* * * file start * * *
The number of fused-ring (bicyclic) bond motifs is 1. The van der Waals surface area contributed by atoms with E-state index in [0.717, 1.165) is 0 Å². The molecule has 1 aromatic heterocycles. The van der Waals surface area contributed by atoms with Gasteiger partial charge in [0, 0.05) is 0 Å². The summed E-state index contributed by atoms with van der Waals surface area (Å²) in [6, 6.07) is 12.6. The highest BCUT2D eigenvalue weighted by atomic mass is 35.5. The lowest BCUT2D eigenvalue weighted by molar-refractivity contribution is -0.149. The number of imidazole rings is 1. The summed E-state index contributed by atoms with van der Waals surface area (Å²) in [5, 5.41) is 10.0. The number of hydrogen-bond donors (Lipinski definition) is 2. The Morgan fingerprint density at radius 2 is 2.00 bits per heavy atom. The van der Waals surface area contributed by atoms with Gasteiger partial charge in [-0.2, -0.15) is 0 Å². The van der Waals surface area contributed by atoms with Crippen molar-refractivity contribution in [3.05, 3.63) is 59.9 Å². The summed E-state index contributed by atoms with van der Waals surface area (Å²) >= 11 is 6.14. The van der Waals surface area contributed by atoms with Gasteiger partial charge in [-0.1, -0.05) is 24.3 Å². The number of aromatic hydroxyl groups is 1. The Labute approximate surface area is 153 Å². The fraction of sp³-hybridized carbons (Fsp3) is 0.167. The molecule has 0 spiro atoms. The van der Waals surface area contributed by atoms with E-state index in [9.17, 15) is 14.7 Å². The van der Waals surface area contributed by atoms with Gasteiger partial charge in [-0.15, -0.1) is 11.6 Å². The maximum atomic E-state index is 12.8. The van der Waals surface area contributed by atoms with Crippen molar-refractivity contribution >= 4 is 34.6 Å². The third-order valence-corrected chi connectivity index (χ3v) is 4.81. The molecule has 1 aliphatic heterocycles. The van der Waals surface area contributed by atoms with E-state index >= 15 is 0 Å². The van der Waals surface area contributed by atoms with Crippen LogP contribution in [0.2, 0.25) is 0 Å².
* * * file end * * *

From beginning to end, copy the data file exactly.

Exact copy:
The number of fused-ring (bicyclic) bond motifs is 1. The van der Waals surface area contributed by atoms with E-state index in [0.717, 1.165) is 0 Å². The molecule has 1 aromatic heterocycles. The van der Waals surface area contributed by atoms with Gasteiger partial charge in [0, 0.05) is 0 Å². The summed E-state index contributed by atoms with van der Waals surface area (Å²) in [6, 6.07) is 12.6. The highest BCUT2D eigenvalue weighted by atomic mass is 35.5. The lowest BCUT2D eigenvalue weighted by molar-refractivity contribution is -0.149. The number of imidazole rings is 1. The summed E-state index contributed by atoms with van der Waals surface area (Å²) in [5, 5.41) is 10.0. The number of hydrogen-bond donors (Lipinski definition) is 2. The Morgan fingerprint density at radius 2 is 2.00 bits per heavy atom. The van der Waals surface area contributed by atoms with Gasteiger partial charge in [-0.2, -0.15) is 0 Å². The van der Waals surface area contributed by atoms with Crippen molar-refractivity contribution in [3.05, 3.63) is 59.9 Å². The summed E-state index contributed by atoms with van der Waals surface area (Å²) >= 11 is 6.14. The van der Waals surface area contributed by atoms with Gasteiger partial charge in [-0.1, -0.05) is 24.3 Å². The number of aromatic hydroxyl groups is 1. The Labute approximate surface area is 153 Å². The fraction of sp³-hybridized carbons (Fsp3) is 0.167. The molecule has 0 spiro atoms. The van der Waals surface area contributed by atoms with E-state index in [9.17, 15) is 14.7 Å². The van der Waals surface area contributed by atoms with Gasteiger partial charge in [-0.15, -0.1) is 11.6 Å². The maximum atomic E-state index is 12.8. The van der Waals surface area contributed by atoms with Crippen molar-refractivity contribution >= 4 is 34.6 Å². The third-order valence-corrected chi connectivity index (χ3v) is 4.81. The molecule has 1 aliphatic heterocycles. The van der Waals surface area contributed by atoms with E-state index >= 15 is 0 Å². The van der Waals surface area contributed by atoms with Crippen LogP contribution in [0.2, 0.25) is 0 Å².